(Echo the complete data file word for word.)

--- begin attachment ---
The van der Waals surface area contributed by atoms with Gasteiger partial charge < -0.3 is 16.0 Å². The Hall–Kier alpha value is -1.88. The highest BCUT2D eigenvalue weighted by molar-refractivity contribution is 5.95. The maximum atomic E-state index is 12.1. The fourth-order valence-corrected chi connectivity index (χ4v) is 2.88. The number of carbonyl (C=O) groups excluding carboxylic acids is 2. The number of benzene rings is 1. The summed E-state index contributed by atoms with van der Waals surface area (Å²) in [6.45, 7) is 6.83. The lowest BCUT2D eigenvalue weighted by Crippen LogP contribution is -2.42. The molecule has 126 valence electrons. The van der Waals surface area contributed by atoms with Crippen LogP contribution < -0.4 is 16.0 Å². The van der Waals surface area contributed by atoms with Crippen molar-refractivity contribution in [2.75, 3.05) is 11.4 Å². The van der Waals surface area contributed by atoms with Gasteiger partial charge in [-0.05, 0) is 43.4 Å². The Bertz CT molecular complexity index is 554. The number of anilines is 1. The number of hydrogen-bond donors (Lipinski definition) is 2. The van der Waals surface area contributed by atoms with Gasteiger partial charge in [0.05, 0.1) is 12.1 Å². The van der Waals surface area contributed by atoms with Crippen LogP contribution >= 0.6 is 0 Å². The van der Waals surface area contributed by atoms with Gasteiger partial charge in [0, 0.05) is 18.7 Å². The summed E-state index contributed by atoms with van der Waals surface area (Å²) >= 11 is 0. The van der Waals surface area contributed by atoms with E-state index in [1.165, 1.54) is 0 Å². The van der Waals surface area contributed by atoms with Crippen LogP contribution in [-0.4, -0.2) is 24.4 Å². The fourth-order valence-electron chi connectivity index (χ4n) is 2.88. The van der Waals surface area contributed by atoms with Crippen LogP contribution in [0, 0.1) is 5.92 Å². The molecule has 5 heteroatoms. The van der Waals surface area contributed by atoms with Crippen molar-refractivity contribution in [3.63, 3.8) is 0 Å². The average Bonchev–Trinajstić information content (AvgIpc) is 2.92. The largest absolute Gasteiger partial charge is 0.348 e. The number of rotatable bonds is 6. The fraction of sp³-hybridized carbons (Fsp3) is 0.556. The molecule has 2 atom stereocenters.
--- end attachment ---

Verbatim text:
The van der Waals surface area contributed by atoms with Gasteiger partial charge < -0.3 is 16.0 Å². The Hall–Kier alpha value is -1.88. The highest BCUT2D eigenvalue weighted by molar-refractivity contribution is 5.95. The maximum atomic E-state index is 12.1. The fourth-order valence-corrected chi connectivity index (χ4v) is 2.88. The number of carbonyl (C=O) groups excluding carboxylic acids is 2. The number of benzene rings is 1. The summed E-state index contributed by atoms with van der Waals surface area (Å²) in [6.45, 7) is 6.83. The lowest BCUT2D eigenvalue weighted by Crippen LogP contribution is -2.42. The molecule has 126 valence electrons. The van der Waals surface area contributed by atoms with Crippen LogP contribution < -0.4 is 16.0 Å². The van der Waals surface area contributed by atoms with Crippen molar-refractivity contribution in [2.75, 3.05) is 11.4 Å². The van der Waals surface area contributed by atoms with Gasteiger partial charge in [-0.05, 0) is 43.4 Å². The Bertz CT molecular complexity index is 554. The number of anilines is 1. The number of hydrogen-bond donors (Lipinski definition) is 2. The van der Waals surface area contributed by atoms with Gasteiger partial charge in [0.05, 0.1) is 12.1 Å². The van der Waals surface area contributed by atoms with Crippen LogP contribution >= 0.6 is 0 Å². The van der Waals surface area contributed by atoms with Gasteiger partial charge in [0, 0.05) is 18.7 Å². The summed E-state index contributed by atoms with van der Waals surface area (Å²) >= 11 is 0. The van der Waals surface area contributed by atoms with E-state index in [1.165, 1.54) is 0 Å². The van der Waals surface area contributed by atoms with Crippen LogP contribution in [-0.4, -0.2) is 24.4 Å². The fourth-order valence-electron chi connectivity index (χ4n) is 2.88. The van der Waals surface area contributed by atoms with Crippen LogP contribution in [0, 0.1) is 5.92 Å². The molecule has 5 heteroatoms. The van der Waals surface area contributed by atoms with Crippen molar-refractivity contribution in [3.63, 3.8) is 0 Å². The average Bonchev–Trinajstić information content (AvgIpc) is 2.92. The largest absolute Gasteiger partial charge is 0.348 e. The number of rotatable bonds is 6. The fraction of sp³-hybridized carbons (Fsp3) is 0.556. The molecule has 2 atom stereocenters.